City approves rezoning despite SD52 objection

Prince Rupert city council gave the go-ahead to rezone the former Canadian Freightways yard so Quickload Logistics can relocate to the site.

Prince Rupert city council gave the go-ahead to rezone the former Canadian Freightways yard so Quickload Logistics can relocate to the site.

Quickload currently operates on Watson Island, but was given notice to vacate the premise as the city prepares for the decommissioning of the former pulp mill. Quickload set its sights on the former Canadian Freightways yard, but came across a stumbling block as the company’s operations don’t fit under the site’s “M1” designation. In order to allow the property be used for wrapped lumber lifts into shipping containers, Quickload submitted a rezoning request to change its designation to general industrial use, or “M2”.

“Relocating to this property is the result of a fairly exhaustive and extensive search. There is not much industrial land that’s available for this kind of use in Prince Rupert,” Wayne Carson, CEO of Quickload CEF Inc., told council last Monday.

David McWalter, who also represented Quickload at the meeting, noted that relocating to another site in Prince Rupert would keep the company on the city’s tax roll.

The City of Prince Rupert held a public hearing on April 13 in regards to Quickload’s application, with representatives from the Prince Rupert School District (SD52) speaking against it.

“On behalf of the school district, we are opposed to the amendment because … it will affect the Kanata School property which is immediately adjacent to the property,” said Cam McIntyre, secretary-treasurer of SD52.

McIntyre told council of the three closed schools in the community, Kanata is the lone property SD52 is able to sell.

“There’s a desire to have that property sold and developed as a residential property. Those residents would then be immediately beside this property you’re considering to rezone,” he said, noting this would make the site less appealing.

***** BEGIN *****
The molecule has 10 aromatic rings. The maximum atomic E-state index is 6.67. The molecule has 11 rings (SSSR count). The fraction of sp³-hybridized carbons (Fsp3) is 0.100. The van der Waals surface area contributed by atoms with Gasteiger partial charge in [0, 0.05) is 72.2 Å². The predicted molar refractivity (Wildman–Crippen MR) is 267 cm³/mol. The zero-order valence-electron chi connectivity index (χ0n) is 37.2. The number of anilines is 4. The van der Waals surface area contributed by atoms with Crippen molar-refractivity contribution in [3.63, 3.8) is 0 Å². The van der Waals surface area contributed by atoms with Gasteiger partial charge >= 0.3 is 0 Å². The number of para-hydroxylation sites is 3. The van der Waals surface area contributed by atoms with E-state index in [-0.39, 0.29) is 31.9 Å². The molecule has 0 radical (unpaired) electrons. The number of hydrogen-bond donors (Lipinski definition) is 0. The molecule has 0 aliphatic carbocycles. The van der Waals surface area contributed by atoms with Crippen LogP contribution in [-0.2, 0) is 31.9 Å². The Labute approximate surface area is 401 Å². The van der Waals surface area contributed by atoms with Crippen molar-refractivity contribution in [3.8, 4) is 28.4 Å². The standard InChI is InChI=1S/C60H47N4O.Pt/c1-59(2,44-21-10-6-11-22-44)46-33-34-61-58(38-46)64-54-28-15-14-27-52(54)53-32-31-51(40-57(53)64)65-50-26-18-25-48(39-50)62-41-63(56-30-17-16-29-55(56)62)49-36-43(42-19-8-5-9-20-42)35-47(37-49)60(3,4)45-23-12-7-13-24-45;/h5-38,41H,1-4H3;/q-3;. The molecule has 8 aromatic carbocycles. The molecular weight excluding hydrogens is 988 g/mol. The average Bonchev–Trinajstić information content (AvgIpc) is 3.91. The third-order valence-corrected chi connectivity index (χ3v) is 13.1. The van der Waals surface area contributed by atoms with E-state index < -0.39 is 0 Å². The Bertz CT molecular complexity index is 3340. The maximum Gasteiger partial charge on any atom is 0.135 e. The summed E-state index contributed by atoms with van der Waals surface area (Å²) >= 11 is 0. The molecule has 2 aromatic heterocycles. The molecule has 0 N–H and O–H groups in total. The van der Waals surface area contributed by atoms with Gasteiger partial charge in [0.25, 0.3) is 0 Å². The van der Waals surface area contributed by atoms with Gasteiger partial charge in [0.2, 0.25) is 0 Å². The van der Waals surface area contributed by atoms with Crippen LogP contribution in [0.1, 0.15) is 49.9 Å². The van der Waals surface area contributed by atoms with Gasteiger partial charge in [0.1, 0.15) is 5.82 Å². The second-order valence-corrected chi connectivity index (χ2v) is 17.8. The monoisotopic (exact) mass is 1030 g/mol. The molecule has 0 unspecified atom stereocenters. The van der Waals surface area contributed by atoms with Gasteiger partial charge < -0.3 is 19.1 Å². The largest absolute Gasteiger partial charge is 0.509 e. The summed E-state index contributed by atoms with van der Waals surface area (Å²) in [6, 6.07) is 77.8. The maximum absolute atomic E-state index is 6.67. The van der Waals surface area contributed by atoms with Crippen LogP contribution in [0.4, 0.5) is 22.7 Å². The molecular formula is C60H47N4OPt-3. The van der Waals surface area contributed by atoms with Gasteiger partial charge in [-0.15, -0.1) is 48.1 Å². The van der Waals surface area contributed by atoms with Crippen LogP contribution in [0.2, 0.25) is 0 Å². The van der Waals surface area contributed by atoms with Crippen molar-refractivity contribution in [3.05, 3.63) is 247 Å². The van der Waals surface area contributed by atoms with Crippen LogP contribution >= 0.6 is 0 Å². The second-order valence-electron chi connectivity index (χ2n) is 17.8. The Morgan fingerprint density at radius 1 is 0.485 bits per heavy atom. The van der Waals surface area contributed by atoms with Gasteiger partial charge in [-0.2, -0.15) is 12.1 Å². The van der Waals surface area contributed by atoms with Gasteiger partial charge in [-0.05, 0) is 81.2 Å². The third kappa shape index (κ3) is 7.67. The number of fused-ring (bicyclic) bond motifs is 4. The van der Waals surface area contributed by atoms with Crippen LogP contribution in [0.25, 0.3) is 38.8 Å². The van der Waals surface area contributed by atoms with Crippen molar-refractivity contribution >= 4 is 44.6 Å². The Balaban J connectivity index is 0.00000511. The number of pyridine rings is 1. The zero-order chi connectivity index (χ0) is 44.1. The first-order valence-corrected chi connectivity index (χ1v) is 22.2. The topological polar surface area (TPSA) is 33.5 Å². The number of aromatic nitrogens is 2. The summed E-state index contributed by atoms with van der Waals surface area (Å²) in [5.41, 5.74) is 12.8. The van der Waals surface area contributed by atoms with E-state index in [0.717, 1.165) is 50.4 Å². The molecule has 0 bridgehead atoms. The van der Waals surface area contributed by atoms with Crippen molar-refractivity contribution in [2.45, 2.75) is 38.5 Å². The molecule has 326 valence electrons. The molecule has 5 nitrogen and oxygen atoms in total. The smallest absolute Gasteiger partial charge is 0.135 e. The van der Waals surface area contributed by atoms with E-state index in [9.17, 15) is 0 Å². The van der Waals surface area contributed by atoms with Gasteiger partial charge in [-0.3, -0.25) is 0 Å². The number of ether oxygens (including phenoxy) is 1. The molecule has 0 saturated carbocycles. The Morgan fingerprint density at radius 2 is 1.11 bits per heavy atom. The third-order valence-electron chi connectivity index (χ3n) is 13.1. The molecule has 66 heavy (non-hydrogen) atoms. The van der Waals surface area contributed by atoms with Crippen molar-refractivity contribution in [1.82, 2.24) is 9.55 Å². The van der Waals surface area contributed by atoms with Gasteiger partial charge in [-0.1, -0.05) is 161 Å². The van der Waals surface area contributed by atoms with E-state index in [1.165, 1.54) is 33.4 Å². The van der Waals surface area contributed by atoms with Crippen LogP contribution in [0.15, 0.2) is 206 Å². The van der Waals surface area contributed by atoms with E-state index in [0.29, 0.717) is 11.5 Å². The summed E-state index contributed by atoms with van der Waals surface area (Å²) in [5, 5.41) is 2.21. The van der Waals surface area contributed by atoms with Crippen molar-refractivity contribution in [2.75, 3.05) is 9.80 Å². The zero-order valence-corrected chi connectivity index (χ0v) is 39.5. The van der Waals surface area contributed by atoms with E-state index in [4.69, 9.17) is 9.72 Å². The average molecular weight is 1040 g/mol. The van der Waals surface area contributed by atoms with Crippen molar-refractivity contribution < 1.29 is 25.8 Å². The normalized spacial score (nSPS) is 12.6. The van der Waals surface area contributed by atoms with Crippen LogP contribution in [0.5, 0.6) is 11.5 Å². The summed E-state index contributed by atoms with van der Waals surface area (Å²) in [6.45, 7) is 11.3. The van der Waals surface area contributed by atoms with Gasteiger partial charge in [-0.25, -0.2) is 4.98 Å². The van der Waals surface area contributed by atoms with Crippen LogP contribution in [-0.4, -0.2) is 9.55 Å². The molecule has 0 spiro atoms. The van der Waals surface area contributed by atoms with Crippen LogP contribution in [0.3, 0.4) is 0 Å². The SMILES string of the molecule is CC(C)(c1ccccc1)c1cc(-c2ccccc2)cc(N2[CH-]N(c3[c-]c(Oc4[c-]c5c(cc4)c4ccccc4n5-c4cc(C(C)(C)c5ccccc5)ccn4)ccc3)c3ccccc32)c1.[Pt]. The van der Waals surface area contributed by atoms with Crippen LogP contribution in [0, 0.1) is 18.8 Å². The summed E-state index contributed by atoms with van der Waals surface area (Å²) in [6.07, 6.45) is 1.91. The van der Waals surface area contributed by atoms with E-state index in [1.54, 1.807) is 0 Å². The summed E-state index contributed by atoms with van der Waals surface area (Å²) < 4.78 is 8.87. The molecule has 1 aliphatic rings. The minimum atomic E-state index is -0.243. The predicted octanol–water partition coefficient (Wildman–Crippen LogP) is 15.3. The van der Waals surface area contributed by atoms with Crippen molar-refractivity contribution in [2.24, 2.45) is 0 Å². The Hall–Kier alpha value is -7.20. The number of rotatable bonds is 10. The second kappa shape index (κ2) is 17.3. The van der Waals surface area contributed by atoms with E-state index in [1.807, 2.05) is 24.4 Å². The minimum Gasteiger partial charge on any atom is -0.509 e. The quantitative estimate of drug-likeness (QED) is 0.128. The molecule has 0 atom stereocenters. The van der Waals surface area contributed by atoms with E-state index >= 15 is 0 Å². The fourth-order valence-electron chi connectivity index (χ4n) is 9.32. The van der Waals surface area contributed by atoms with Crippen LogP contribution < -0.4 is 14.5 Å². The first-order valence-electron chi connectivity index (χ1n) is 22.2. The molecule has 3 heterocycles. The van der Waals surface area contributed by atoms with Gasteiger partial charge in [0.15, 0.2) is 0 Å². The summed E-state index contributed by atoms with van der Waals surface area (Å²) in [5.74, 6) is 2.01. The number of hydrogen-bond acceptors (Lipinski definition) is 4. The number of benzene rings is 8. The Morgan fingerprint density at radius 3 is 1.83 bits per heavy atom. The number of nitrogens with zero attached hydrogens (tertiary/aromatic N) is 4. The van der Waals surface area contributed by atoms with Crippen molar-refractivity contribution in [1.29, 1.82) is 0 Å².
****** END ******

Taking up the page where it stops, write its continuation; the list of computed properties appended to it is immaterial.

“We understand the proponents are very involved with the container business and that container business has announced an expansion and is likely to grow. It may grow to the point where this company needs more space … with a M2 classification it could be sold for a wide variety of other things,” McIntyre said.

In its application, Quickload states “both the yard work and container loading processes are relatively quiet activities, consistent with the sound associated with operation of a truck yard”.

“In the context of the M2 zoning, we view it as very much consistent with the overall area … the types of uses we would foresee undertaking in our business are not much different and are quite compatible with exactly what’s happening there at present,” said Carson, adding the company prides itself on being a good corporate citizen and would adhere to city bylaws regarding noise.

“I think the noise bylaw and other bylaws we have in place will handle any problems. I would like to think the people involved with this are going to work with the city,” said Coun. Barry Cunningham.

Coun. Joy Thorkelson said there isn’t a lot of industrial property within city limits it can generate revenue from and should be careful not to chase industry away.

“We would like to see stuffing of containers done in Prince Rupert, not see them move out of town either to Port Ed or Terrace,” she said.

Quickload has volunteered to put three covenants on the property, eliminating the permitted use of log booming and sorting, fish processing and key and card lock installation on the site.